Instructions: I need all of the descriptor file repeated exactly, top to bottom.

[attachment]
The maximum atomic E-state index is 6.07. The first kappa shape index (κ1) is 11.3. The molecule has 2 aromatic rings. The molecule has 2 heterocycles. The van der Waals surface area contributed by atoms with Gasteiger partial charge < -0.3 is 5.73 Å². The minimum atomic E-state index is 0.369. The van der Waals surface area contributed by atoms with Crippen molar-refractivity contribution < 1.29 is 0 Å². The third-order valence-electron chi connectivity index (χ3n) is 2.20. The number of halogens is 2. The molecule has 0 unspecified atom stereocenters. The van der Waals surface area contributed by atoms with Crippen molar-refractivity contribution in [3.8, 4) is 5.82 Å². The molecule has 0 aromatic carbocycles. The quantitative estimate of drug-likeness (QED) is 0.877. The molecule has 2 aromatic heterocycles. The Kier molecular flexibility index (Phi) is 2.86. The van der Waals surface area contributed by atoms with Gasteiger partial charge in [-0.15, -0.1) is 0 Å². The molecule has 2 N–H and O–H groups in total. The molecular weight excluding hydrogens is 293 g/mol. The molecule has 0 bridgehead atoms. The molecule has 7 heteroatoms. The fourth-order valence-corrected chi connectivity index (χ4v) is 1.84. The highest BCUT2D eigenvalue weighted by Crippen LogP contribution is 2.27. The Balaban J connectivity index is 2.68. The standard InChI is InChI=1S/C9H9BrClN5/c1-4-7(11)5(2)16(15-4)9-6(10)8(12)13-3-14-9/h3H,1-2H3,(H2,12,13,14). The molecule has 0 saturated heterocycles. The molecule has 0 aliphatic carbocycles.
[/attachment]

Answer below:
The maximum atomic E-state index is 6.07. The first kappa shape index (κ1) is 11.3. The molecule has 2 aromatic rings. The molecule has 2 heterocycles. The van der Waals surface area contributed by atoms with Gasteiger partial charge < -0.3 is 5.73 Å². The minimum atomic E-state index is 0.369. The van der Waals surface area contributed by atoms with Crippen molar-refractivity contribution < 1.29 is 0 Å². The third-order valence-electron chi connectivity index (χ3n) is 2.20. The number of halogens is 2. The molecule has 0 unspecified atom stereocenters. The van der Waals surface area contributed by atoms with Crippen molar-refractivity contribution in [3.8, 4) is 5.82 Å². The molecule has 0 aromatic carbocycles. The quantitative estimate of drug-likeness (QED) is 0.877. The molecule has 2 aromatic heterocycles. The Kier molecular flexibility index (Phi) is 2.86. The van der Waals surface area contributed by atoms with Gasteiger partial charge in [-0.15, -0.1) is 0 Å². The molecule has 2 N–H and O–H groups in total. The molecular weight excluding hydrogens is 293 g/mol. The molecule has 0 bridgehead atoms. The molecule has 7 heteroatoms. The fourth-order valence-corrected chi connectivity index (χ4v) is 1.84. The highest BCUT2D eigenvalue weighted by Crippen LogP contribution is 2.27. The Balaban J connectivity index is 2.68. The standard InChI is InChI=1S/C9H9BrClN5/c1-4-7(11)5(2)16(15-4)9-6(10)8(12)13-3-14-9/h3H,1-2H3,(H2,12,13,14). The molecule has 0 saturated heterocycles. The molecule has 0 aliphatic carbocycles.